Wordless Books


Alison Jay

This beautiful book, which celebrates nature and in particular the role of bees, was inspired by a real event. One day Alison Jay found an exhausted bee in her studio and was able to revive it with some sugared water.

Spread from Bee-&-Me

The young girl in this story experiences the same thing, but she goes on to become friends with her bee, playing with it and sharing adventures as it grows big enough for her to fly upon its back.

Spread from Bee-&-Me

Together the bee and the little girl leave the city and fly out over the wild meadows of the countryside to collect a bag full of seeds. On the way home they scatter the seeds over the city and later plant some more in the girl’s window box.

Spread from Bee-&-Me

Their activities are noticed by the little boy who lives in the flat above, and soon the two children have become friends. A few seasons on and the meadow seeds have grown – decking the barren concrete city in flowers and resplendent greenery.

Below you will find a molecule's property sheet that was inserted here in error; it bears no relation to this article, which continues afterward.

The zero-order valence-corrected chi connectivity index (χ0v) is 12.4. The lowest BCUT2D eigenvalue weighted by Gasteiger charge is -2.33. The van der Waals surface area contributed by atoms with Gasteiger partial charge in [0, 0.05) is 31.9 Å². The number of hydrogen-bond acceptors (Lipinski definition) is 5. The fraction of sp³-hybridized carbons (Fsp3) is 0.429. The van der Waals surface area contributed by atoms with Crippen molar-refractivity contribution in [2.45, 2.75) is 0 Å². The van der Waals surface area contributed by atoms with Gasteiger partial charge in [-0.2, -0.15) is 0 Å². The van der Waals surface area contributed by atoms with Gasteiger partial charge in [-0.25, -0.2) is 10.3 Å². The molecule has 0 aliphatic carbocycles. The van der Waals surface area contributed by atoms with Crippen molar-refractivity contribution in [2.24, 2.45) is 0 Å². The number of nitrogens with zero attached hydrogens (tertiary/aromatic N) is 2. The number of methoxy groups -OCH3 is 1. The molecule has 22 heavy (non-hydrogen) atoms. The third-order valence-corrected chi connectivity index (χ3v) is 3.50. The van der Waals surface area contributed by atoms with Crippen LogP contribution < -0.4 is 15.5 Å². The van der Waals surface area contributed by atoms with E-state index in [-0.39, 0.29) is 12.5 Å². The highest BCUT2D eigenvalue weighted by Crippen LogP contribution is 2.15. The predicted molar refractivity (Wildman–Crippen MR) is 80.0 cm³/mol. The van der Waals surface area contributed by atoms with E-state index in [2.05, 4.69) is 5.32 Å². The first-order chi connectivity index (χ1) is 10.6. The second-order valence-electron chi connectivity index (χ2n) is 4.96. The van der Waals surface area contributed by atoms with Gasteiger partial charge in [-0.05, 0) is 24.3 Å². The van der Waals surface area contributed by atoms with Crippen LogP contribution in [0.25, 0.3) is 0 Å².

Jay creates her pictures in alkyd oil paints and they are very beautiful, with delicate and detailed portrayals of both cityscape and countryside. It’s worth looking closely at each image as there’s always much of interest to spot. For instance if you look carefully at the exteriors of the shop buildings you can guess what they might sell. (This is reminiscent of Mitsumasa Anno’s work in his ‘Journey’ series.) Or you could discuss all the different things that fly in the air, from airplanes and helicopters to butterflies and Canada geese. Or you could just observe the weather and the changing seasons in the pictures.

Spread from Bee-&-Me

Most of all, though, Jay gives a sense of a lively city, packed with people busy doing their own thing. There’s a range of minor characters with different occupations, such as a writer, painter, decorator, chef, juggler, musician, dancer and florist, and many of these have their own stories that can be followed from page to page. This multiplicity of human stories is one of many reasons this joyful book is so appealing.

See also Alison Jay’s Welcome to the Zoo, discussed on this site.